You would have three types of signals. The first signal would be to get your attention and make you wait and listen for the second signal which would contain enough information (location, frequency, polarity, whatever) to direct you to a third signal that would actually contain an entire database worth of information.

    For an example of a type one signal I don't think it's too far outside possibilities that in the future we might discover a way to generate gravity waves and while they might not travel very far they might be strong enough to influence a star, white dwarf, neutron star, nebula. Imagine one day an astronomer looks at a nebula only to think.. hmmm, that part there sure looks like an arrow...

    • Re: (Score:3, Informative)

      by O('_')O_Bush (1162487)
      "Sorry to rant a bit but why the hell would a civilization sent out a radio signal from their planet? Look at us, all we do is "listen" but we don't build any transmitters capable of transmitting a signal across a thousand light years. Transmit first, listen second."

      I hope you're trolling.

      Welcome to 80 years ago. Our civilization has been spamming decipherable signals at the speed of light s
      • Most ofn the signal we sent out will have gone below noise floor after 1 light year, so by our nearest neighbor sun would be already not recognizable. That nicve picture *DO NOT* take into account the reverse square law. The only one we can pretend is MAYBE recognize a few light year away is the arecibo signal. And that was a *3 MINUTES* signal. Hint : it was not a "ping" to show us, it was only a technical demonstration that it can be done. Face it, using our own waste of signal into space from start of b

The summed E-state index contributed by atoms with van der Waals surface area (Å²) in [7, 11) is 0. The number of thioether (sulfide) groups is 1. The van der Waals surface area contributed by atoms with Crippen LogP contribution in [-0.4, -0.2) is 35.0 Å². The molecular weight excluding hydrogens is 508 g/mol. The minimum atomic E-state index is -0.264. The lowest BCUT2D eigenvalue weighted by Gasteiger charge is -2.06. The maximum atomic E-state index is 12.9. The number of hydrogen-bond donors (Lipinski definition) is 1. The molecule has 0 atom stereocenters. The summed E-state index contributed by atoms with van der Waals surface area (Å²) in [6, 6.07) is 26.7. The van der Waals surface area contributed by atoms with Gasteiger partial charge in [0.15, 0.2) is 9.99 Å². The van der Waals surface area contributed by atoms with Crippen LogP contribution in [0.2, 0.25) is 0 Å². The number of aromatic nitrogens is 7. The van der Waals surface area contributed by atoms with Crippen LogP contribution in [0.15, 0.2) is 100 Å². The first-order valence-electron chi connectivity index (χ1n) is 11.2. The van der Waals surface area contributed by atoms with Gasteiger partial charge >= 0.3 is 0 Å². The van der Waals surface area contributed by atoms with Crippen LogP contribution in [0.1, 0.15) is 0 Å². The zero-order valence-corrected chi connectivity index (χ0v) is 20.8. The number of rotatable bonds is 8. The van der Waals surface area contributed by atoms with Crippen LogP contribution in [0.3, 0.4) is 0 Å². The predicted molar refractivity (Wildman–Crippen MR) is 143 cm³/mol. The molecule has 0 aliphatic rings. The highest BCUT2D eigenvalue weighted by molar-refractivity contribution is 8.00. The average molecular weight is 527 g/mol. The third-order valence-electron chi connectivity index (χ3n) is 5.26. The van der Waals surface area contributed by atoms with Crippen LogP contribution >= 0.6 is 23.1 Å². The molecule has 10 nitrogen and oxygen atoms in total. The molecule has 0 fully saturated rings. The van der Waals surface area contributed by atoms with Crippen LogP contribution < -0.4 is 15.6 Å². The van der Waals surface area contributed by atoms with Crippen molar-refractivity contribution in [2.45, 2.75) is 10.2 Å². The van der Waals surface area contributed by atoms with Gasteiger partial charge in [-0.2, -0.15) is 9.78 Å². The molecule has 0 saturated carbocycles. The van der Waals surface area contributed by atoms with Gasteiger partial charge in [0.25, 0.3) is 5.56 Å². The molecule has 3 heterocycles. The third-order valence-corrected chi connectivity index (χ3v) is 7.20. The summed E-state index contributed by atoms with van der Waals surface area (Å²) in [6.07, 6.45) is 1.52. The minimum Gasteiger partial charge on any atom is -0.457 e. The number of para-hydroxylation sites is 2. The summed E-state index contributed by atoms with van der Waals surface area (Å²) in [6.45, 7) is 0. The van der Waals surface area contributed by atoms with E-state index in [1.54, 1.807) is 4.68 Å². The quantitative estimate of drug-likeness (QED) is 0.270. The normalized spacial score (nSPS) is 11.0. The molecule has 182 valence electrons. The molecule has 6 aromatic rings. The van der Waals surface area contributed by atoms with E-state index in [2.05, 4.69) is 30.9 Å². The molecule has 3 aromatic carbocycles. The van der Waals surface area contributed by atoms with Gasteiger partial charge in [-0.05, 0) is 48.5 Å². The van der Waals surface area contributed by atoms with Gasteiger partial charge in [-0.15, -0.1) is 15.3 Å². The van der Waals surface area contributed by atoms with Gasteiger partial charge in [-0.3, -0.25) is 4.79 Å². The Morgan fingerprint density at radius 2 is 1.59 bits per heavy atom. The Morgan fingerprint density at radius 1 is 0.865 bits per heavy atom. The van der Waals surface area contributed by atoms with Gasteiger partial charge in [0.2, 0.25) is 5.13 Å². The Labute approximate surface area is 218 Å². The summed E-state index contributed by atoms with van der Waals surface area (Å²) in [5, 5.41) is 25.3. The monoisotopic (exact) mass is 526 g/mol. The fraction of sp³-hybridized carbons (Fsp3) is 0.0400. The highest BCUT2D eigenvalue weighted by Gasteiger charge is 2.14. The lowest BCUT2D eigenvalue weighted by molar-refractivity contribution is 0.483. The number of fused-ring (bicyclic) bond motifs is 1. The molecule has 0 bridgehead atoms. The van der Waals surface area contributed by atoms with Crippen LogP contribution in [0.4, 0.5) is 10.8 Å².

• by psydeshow (154300)

        Welcome to 80 years ago. Our civilization has been spamming decipherable signals at the speed of light since it's been able to.

        My alien day lasts 160 years, and I slept in this morning so missed your TV signals. But your beacon was unmistakeably sent by a tasty species, and I'm kinda hungry now, etc.

    • by snap2grid (630315)
      Sorry to rant a bit but why the hell would a civilization sent out a radio signal from their planet?

      Doesn't even need to be a civilisation. There are commercial services available for individuals or organisations to broadcast whatever the hell they feel like into space for whatever reason. IIRC SFX magazine used to broadcast a .pdf of the current issue each month. Reasons don't have to be rational.

  • Cloudant is a Y-Combinator company whose founders have more than 10 years of experience managing multi-petabyte datasets.

    Y Combinator is a new kind of venture firm specializing in funding early stage startups. We help startups through what is for many the hardest step, from idea to company. We invest mostly in software and web services. And because we are ourselves technology people, we prefer groups with a lot of technical depth. We care more about how smart you are than how old you are, and more about the quality of your ideas than whether you have a formal business plan.

    Ironic, if ET is discovered by the kids down at your local middle school who have yet to outgrow their sweet tooth for Reese's Pieces.

  • It's like back when analog was around and trying to find the right position for the cheap antenna because you couldn't afford something better... except with SETI you can't be reasonably sure there's something to be found or the Intergalactic Space Government hasn't forced people to switch to digital yet.

  • GPU Algorithms?? (Score:1, Insightful)